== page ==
There was a moment in Saturday’s DuckTales premiere that spoke to me. Donald Duck is all dressed up and sitting in a lobby, waiting for a job interview. He’s got pages in his hands (an application, or a resume? who knows!), and he attempts to staple them. The stapler doesn’t work, so he gets agitated, in that uniquely Donald Duck fashion. You know, with the angry quacking and the arm-flailing. And eventually he gets so worked up that he manages to staple himself to the wall.
I felt like Donald Duck all weekend. Just jumping on chairs, flapping my arms and frantically quacking into the ether. I am a useless volcano of rage.
Point is, I needed the return of DuckTales more than I realized. And while a fucking cartoon is nothing compared to the racism and domestic terrorism we witnessed over the weekend, I’m still going to thank the Disney corporate overlords for giving us something to balm our bruised souls. We’d been waiting for months, and it came at the perfect time.
So what’s the verdict? Is the reboot everything fans of the original could have hoped for, or was it just riding the wave of the insane voice cast? It’s both! Look, there was no way the cast would be a letdown, unless they all decided to record their lines after getting their wisdom teeth removed. David Tennant doesn’t just leverage his natural Scottish accent as Scrooge McDuck, he practically purrs. And let’s be honest - the man has a knack for injecting charm into the role of an old wandering adventurer. Danny Pudi, Ben Schwartz, and Bobby Moynihan bring their own distinct shades to Huey, Dewey, and Louie - and for once you won’t have to rely on their shirt colors to tell them apart. Kate Micucci helps transform Webby into the surprise backbone of the group: capable, intelligent, completely earnest, and a little awkward. And while Toks Olagundoye and Beck Bennett don’t get as much time to shine as Mrs. Beakley and Launchpad McQuack, respectively, they are already positioned to be the perfect comedic foils: Beakley for her no-nonsense dedication (and insistence that she is NOT Scrooge’s secretary), and Launchpad for his optimistic claims that he is a pilot (despite never seeming to drive anything terribly well).
However, these may not be the exact characters you remember from the old days. Scrooge is still capable of some nastiness, but so far he doesn’t seem to be driven by his iconic need to accumulate more gold for his Money Bin. This time around, his goal is simply to reclaim the adrenaline-fueled adventures of his youth — and if treasure just happens to fall into his lap along the way, well at least he knows where to store it. Donald Duck is poised to be more of a permanent fixture in the proceedings, as he moves into Scrooge’s mansion along with the boys by the end of the premiere. He also may prove to be the voice of reason (?!?!?!), provided you can understand what he’s saying. In fact, the whole family dynamic looks like it will be deepened and explored, thanks to core mystery surrounding the past adventures that Scrooge shared with Donald and his sister (the mother of Huey, Dewey, and Louie), which led to some sort of falling out. And, presumably, may explain why Donald is now in charge of his nephews.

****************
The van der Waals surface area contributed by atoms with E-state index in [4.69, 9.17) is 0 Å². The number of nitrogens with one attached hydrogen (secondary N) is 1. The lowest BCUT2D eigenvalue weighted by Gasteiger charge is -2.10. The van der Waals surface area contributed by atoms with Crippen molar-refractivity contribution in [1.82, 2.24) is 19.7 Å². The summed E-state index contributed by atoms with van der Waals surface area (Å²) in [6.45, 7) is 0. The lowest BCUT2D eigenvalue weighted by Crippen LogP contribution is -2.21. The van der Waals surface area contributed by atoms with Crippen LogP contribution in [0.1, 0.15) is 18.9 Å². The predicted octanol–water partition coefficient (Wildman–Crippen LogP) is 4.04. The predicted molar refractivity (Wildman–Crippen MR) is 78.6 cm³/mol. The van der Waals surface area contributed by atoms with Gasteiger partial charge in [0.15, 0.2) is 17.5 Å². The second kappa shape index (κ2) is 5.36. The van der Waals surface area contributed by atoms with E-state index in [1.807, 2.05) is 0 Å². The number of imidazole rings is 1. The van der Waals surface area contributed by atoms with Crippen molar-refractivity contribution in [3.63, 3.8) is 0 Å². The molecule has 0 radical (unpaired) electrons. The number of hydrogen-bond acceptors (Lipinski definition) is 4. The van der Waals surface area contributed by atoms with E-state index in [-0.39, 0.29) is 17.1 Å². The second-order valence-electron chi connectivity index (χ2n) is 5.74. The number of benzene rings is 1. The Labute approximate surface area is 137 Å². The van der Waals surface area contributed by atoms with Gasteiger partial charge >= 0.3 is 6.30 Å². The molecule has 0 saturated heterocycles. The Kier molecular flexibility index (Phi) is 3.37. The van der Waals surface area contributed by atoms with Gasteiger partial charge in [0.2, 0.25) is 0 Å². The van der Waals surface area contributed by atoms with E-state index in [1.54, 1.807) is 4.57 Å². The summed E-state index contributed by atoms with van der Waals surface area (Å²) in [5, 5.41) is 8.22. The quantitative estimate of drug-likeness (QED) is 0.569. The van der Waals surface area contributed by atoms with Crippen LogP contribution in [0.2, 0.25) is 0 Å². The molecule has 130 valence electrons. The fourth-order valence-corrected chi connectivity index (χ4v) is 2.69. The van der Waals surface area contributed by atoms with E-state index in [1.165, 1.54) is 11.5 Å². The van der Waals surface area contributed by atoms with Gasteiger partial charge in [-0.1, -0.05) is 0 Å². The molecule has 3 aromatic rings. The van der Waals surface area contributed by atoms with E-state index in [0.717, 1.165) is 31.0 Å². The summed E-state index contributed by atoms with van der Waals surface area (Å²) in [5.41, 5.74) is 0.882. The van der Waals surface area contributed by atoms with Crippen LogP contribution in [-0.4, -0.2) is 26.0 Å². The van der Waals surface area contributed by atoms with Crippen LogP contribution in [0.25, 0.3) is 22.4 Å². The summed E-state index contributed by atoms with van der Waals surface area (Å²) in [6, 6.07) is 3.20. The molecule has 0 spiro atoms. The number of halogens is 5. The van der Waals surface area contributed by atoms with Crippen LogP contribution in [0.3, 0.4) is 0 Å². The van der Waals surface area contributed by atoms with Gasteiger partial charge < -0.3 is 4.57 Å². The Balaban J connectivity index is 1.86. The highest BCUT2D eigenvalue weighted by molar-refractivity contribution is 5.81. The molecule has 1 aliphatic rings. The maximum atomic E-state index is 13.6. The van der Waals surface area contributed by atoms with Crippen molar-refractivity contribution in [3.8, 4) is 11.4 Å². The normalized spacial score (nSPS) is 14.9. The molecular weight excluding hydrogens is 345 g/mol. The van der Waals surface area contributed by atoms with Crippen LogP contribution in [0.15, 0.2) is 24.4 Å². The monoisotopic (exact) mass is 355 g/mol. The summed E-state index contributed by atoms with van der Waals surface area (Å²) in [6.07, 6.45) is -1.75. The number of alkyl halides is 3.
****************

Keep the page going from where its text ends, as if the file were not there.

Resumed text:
Considering the show was always about a rascally set of triplets who go off to stay with their rich great-uncle, the best change may simply be the effort the writers have invested in making the boys stand out from each other. Sure, the voice talent helps, but the actors are really just perfectly cast for the distinct roles they play. Pudi’s Huey is the by-the-books Boy Scout, who is always prepared. Schwartz’s Dewey is being set up as the mini-Scrooge, all gung-ho derring-do. And Moynihan’s Louie, despite being tagged by his brothers as the evil one, seems like the easygoing optimist of the crew. Together they are troublemakers, but they aren’t one indistinguishable unit. And the premiere lays out just why the family is coming together — basically, to give the boys the chance to learn how to get themselves OUT of trouble from their great-uncle Scrooge.
The plot of the premiere covers the introductions and then gives us a taste of the sort of adventures we’ll be able to expect when the series returns next month — namely, they go to Atlantis. And it features the sorts of humor and hijinx you’d expect, while also establishing the characters and their world. What surprised me was that, as a person who grew up watching the original cartoon, I was primed to enjoy this show — but it still went above and beyond to make me care about this ITERATION of the show. It wasn’t just the comfort of returning to a long lost element of my youth. It was the joy of discovering something new that felt like home.
Look, don’t get me wrong — this is absolutely a children’s cartoon. It’s not exactly Mad Men, or Proust, or even Hamilton (where were you, Lin-Manuel?!). And yet, I am an adult who will definitely be watching this cartoon for the foreseeable future. Because I have zero shame.